The leaks by a former US CIA operative, Edward Snowden, regarding US espionage and surveillance activities reveals much about the inner workings of the US government. Whilst espionage is usually consigned to the domain of Hollywood movies, these leaks reveal the true extent of the US and UK governments eves dropping operations, usually clouded in secrecy. Having exposed the espionage activities of the US government Edward Snowden, the man behind the leaks, remains a hunted man having fled the US. Much like the Wikileaks documents some of the information contained in the NSA leaks merely confirms what we already suspected, whilst others paint a shocking picture of paranoid states spying on their own citizens. Amongst the revelations, the following are a selection:
1. On the 6th June 2013, the Guardian and the Washington Post revealed PRISM, a clandestine electronic surveillance program that allegedly allows the NSA to access e-mail, web searches, and other Internet traffic in real-time. PRISM is spying on an industrial scale. It involves collecting millions of emails and the personal content from social media. Tech companies have denied their involvement in creating a “back door access” to their systems.
2. On June 12 Snowden in his first interview since revealing his identity, told the South China Morning Post that the NSA had been hacking into computers in China and Hong Kong since 2009.
3. On June 21, the Guardian exclusively revealed that GCHQ, the British intelligence gained access to the network of cables that carry the world’s phone calls and internet traffic transmitting huge amounts of sensitive personal information which it shared with the NSA.
4. On June 23, the Sunday Morning Post posted claimed from Snowden that the US hacked Chinese mobile-phone companies to collect millions of text messages and has also hacked Tsinghua University in Beijing as well as the Asian fibre-optic network operator Pacnet. The newspaper said Snowden provided documents that listed details of specific attacks during a four-year period.
Whilst these revelations have caused international embarrassment for the US and UK governments, they highlight disturbing hypocrisies and double standards;
Firstly, the US has always accused China of cyber espionage. Only a few days before the leaks, US Defence Secretary Chuck Hagel accused Beijing of cyber intrusions. Speaking at a security conference in Singapore on Saturday 1st June, Hagel said “The United States has expressed our concerns about the growing threat of cyber intrusions, some of which appear to be tied to the Chinese government and military.” The Snowden leaks reveal very clearly that the US is guilty of the same claims it makes of China.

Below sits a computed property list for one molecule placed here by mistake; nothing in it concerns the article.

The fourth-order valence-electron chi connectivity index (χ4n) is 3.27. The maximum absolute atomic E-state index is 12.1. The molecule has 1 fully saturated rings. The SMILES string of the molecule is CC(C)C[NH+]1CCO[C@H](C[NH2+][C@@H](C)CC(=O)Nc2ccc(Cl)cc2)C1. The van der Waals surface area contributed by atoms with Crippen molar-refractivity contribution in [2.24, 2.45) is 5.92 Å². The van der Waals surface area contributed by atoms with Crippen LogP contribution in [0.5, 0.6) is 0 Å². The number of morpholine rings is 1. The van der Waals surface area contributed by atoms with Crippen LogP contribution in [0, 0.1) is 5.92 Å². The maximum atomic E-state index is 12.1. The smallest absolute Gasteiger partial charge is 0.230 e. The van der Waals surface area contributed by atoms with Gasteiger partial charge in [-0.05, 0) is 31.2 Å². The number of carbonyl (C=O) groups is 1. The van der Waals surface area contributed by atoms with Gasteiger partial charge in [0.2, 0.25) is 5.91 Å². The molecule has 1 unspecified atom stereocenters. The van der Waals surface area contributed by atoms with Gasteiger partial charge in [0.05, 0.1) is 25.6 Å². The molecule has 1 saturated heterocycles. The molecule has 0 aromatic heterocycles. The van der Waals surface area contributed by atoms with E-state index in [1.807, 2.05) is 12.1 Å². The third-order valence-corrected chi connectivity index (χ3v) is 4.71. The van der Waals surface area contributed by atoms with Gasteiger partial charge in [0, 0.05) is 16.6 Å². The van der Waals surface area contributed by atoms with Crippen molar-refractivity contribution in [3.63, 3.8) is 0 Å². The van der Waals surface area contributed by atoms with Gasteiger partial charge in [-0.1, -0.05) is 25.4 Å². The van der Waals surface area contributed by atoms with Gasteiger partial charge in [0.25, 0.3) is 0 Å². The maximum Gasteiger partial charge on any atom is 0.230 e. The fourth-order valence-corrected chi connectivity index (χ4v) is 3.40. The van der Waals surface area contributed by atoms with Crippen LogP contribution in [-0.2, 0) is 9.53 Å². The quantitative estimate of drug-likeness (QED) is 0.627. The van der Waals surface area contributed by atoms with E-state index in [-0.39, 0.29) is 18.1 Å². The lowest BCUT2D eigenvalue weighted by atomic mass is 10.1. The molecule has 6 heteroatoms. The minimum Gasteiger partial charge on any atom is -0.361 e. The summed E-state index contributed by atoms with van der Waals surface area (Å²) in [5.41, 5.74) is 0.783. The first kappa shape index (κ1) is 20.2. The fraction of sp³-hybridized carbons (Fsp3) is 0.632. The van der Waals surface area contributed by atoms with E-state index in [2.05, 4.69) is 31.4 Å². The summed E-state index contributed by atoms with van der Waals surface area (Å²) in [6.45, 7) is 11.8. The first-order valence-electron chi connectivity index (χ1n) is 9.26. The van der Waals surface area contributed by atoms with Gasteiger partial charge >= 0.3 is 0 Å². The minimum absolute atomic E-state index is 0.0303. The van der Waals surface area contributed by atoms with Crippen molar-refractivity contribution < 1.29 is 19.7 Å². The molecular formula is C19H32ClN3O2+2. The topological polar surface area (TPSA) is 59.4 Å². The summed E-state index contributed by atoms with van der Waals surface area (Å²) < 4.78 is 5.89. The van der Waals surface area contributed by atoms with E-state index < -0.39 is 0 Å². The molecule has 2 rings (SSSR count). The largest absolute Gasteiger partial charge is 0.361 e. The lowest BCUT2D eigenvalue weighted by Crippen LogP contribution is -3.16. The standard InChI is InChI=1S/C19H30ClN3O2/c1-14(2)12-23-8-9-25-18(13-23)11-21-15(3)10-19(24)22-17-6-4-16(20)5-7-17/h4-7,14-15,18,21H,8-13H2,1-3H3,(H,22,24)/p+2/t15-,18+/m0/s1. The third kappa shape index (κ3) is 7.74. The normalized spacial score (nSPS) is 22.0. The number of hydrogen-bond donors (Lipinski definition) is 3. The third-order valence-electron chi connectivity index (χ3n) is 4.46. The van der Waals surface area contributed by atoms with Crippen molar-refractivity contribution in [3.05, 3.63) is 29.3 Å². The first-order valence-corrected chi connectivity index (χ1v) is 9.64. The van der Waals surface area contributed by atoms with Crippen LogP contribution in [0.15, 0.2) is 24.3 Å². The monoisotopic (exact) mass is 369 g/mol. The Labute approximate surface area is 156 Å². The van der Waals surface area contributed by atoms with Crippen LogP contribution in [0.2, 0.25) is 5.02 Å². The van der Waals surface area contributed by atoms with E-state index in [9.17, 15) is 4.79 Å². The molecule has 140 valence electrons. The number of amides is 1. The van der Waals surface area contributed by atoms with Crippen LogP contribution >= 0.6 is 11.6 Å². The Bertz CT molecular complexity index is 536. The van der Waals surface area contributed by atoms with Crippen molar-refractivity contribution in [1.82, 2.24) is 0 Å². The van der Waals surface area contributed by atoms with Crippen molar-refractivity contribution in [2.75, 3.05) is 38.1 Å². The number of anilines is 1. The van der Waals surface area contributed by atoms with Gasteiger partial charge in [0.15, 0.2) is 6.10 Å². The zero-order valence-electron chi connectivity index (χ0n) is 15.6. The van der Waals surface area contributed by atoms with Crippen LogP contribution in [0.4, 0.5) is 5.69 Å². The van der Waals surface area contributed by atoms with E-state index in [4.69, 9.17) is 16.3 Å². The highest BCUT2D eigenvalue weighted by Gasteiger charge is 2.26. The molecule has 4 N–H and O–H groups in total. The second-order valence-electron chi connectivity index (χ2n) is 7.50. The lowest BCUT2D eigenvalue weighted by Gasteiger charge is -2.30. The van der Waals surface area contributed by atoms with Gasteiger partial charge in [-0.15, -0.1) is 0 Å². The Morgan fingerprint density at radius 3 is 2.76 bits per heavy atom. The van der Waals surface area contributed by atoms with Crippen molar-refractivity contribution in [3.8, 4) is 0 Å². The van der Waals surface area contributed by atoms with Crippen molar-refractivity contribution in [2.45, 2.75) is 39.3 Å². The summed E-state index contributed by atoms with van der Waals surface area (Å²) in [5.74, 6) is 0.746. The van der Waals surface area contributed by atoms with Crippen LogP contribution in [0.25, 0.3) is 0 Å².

Secondly, the leaks uncover UK complicity in sharing their citizen’s data with their partners in crime the US. Indeed both nations share the fallacious pre-text for their global war on terror and thus have cooperated in targeting innocent people and profiling them as potential suspects. It has now come to the surface the Britain’s domestic security services attempted to cover up police complicity in bringing the killer of Stephen Lawrence to trial.
Thirdly, these revelations clearly show the privacy of individuals is a sham. This means no one is safe from being reprimanded before any trial or evidence in a judicial process. In Snowden’s words “You don’t have to have done anything wrong, you simply have to have eventually fall under suspicion … and then they can use this system to go back in time and … derive suspicion from an innocent life.”
The NSA leaks highlight the extent to which to the US and the UK governments go to in order to gather intelligence which is then used by the politicians to further strengthen their attempts in yielding public opinion for their policies. This is just another example of ‘do as I say and not as I do’.
Whilst the US bullies its way around the globe acting as the policeman of the world it has to spy on its own people to keep them in check. The Muslim world is continually told to adopt ideas such democracy and ‘the rule of law’, yet at home in the West ordinary people are collectively suspected and spied upon.